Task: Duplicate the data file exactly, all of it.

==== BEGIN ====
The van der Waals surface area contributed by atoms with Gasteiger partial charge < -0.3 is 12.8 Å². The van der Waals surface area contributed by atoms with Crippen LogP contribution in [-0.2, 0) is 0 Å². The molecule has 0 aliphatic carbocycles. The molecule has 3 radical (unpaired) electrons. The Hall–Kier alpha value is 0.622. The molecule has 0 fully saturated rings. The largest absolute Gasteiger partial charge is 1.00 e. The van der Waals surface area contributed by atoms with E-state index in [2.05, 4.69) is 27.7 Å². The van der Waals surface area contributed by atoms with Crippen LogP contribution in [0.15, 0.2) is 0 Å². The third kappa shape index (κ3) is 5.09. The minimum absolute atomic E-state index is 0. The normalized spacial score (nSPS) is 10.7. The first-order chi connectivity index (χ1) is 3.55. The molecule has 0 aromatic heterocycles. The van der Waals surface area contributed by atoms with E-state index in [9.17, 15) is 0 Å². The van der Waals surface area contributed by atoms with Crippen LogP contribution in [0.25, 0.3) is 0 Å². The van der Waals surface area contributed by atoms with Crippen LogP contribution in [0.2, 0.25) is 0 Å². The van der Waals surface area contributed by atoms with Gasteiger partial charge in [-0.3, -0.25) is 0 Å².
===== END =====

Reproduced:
The van der Waals surface area contributed by atoms with Gasteiger partial charge < -0.3 is 12.8 Å². The van der Waals surface area contributed by atoms with Crippen LogP contribution in [-0.2, 0) is 0 Å². The molecule has 0 aliphatic carbocycles. The molecule has 3 radical (unpaired) electrons. The Hall–Kier alpha value is 0.622. The molecule has 0 fully saturated rings. The largest absolute Gasteiger partial charge is 1.00 e. The van der Waals surface area contributed by atoms with E-state index in [2.05, 4.69) is 27.7 Å². The van der Waals surface area contributed by atoms with Crippen LogP contribution in [0.15, 0.2) is 0 Å². The third kappa shape index (κ3) is 5.09. The minimum absolute atomic E-state index is 0. The normalized spacial score (nSPS) is 10.7. The first-order chi connectivity index (χ1) is 3.55. The molecule has 0 aromatic heterocycles. The van der Waals surface area contributed by atoms with E-state index in [9.17, 15) is 0 Å². The van der Waals surface area contributed by atoms with Crippen LogP contribution in [0.25, 0.3) is 0 Å². The van der Waals surface area contributed by atoms with Crippen LogP contribution in [0.2, 0.25) is 0 Å². The van der Waals surface area contributed by atoms with Gasteiger partial charge in [-0.3, -0.25) is 0 Å².